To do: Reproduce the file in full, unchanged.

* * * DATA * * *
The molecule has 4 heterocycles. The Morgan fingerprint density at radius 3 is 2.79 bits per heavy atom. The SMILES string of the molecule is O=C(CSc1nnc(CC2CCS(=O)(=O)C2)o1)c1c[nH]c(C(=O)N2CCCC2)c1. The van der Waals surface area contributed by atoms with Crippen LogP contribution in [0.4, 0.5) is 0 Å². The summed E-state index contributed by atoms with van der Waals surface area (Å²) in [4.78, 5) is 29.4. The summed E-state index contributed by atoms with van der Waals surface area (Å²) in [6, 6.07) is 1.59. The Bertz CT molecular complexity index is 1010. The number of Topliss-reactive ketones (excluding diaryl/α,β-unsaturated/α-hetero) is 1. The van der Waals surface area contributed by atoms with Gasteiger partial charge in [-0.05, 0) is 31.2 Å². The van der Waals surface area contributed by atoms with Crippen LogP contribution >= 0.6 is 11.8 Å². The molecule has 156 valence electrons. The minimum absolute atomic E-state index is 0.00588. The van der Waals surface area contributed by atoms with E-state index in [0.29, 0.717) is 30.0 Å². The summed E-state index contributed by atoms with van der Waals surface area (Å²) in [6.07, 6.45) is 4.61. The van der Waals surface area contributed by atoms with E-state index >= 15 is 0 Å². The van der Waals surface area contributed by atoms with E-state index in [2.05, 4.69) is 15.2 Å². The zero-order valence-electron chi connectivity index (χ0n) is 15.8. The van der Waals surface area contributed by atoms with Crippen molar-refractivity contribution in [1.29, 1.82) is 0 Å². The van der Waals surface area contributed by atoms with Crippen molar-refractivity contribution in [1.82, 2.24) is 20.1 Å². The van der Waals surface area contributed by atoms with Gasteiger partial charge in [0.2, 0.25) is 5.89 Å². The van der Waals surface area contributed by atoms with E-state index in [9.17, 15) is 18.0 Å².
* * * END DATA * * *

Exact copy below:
The molecule has 4 heterocycles. The Morgan fingerprint density at radius 3 is 2.79 bits per heavy atom. The SMILES string of the molecule is O=C(CSc1nnc(CC2CCS(=O)(=O)C2)o1)c1c[nH]c(C(=O)N2CCCC2)c1. The van der Waals surface area contributed by atoms with Crippen LogP contribution in [0.4, 0.5) is 0 Å². The summed E-state index contributed by atoms with van der Waals surface area (Å²) in [4.78, 5) is 29.4. The summed E-state index contributed by atoms with van der Waals surface area (Å²) in [6, 6.07) is 1.59. The Bertz CT molecular complexity index is 1010. The number of Topliss-reactive ketones (excluding diaryl/α,β-unsaturated/α-hetero) is 1. The van der Waals surface area contributed by atoms with Gasteiger partial charge in [-0.05, 0) is 31.2 Å². The van der Waals surface area contributed by atoms with Crippen LogP contribution >= 0.6 is 11.8 Å². The molecule has 156 valence electrons. The minimum absolute atomic E-state index is 0.00588. The van der Waals surface area contributed by atoms with E-state index in [0.29, 0.717) is 30.0 Å². The summed E-state index contributed by atoms with van der Waals surface area (Å²) in [6.07, 6.45) is 4.61. The van der Waals surface area contributed by atoms with E-state index >= 15 is 0 Å². The van der Waals surface area contributed by atoms with E-state index in [2.05, 4.69) is 15.2 Å². The zero-order valence-electron chi connectivity index (χ0n) is 15.8. The van der Waals surface area contributed by atoms with Crippen molar-refractivity contribution in [1.29, 1.82) is 0 Å². The van der Waals surface area contributed by atoms with Crippen molar-refractivity contribution in [1.82, 2.24) is 20.1 Å². The van der Waals surface area contributed by atoms with Gasteiger partial charge in [0.2, 0.25) is 5.89 Å². The van der Waals surface area contributed by atoms with E-state index in [9.17, 15) is 18.0 Å².